With fuzzed-out bombast, Detroit electropop outfit Dale Earnhardt Jr. Jr. cruised through a tight set at Neumos Wednesday night.
If the smell of Washington’s newest legal vice wafting in the air wasn’t enough to set a party atmosphere, the funky, self-assured “Hiding,” from 2013’s “The Speed of Things,” did the trick. The band wisely chose to eschew the subtlety of its recordings for in-your-face bass meant to get people’s bodies moving.
The crowd didn’t know exactly what to make of Randy Newman’s “I Think It’s Going To Rain Today,” but it was proof that DEJJ isn’t afraid to be quirky. It also started to reveal the effective interplay between Joshua Epstein and Daniel Zott, who formed the band in 2009 as a duo. Live, they play with drummer Mike Higgins and swap guitar, bass and keyboard duties with Jon Visger.
The crowd was there to dance away a rainy night and DEJJ obliged with “Don’t Tell Me,” a breezy, well-crafted song that evoked feelings of sunnier climes, before slowing down with the atmospheric, overbearing “Morning Thought,” the first track off their 2011 debut “It’s A Corporate World.”
It wasn’t until the ebullient, sugary dance-pop of “Run” that the band — and the delirious crowd — really hit its stride. That’s when they turned on the animations that played against the giant white ball that dominated the middle of the stage.
The animations worked perfectly. Many of them were 8-bit fantasies, like the whimsical nude Adam and Eve that played along with “Mesopotamia,” which saw the band veer toward jangly, straight-ahead indie rock. The animated ball is nothing new; Animal Collective has used something similar in the past. Still, it was surprisingly effective in engaging the crowd and helped push the show to the next level.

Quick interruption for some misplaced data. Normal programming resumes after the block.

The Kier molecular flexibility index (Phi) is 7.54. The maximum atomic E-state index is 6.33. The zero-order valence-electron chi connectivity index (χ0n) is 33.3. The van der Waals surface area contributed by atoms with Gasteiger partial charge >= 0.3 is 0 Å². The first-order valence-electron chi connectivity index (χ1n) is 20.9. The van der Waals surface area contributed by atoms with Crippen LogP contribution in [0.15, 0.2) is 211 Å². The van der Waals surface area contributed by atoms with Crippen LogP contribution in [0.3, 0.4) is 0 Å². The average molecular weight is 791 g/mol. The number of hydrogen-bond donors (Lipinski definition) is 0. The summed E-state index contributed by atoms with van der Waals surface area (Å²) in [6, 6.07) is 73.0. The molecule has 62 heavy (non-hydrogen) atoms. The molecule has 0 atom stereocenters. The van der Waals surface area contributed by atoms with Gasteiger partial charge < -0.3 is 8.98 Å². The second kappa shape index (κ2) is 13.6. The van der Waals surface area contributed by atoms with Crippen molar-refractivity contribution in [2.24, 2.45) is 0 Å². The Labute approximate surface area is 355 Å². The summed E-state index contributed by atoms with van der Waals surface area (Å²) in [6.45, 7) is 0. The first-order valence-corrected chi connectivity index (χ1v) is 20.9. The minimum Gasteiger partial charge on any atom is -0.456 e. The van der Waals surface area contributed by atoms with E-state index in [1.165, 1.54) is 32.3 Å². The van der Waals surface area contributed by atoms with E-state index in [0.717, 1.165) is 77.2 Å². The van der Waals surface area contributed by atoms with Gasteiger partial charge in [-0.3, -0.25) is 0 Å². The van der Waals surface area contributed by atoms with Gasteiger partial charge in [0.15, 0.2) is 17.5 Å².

Everyone likes an encore, and DEJJ obliged with a generous three-song coda. Still, Wednesday was one case where the band might have been better served by ending things early with their brilliant cover of Gil Scott-Heron’s “We Almost Lost Detroit.” They turned Scott-Heron’s smooth R&B masterpiece into an angry piece of hip-hop infused rock that had the crowd bouncing, fists in the air.
Where can you even go from there? When the band came back out for an encore, Epstein told a funny story about a nightmare he had about opening for Kid Rock and then wisely launched into the most atmospheric song of the night, “The Haunting,” which built layers of satisfying details on top of a chewy bass line.
The opening band, Chad Valley, deserves some recognition as well. The brainchild of London-based producer Hugo Manuel, Chad Valley combined helium vocals with club-ready beats and turned in an energetic set that had the crowd ready to keep dancing.
-Owen R. Smith, on Twitter @inanedetails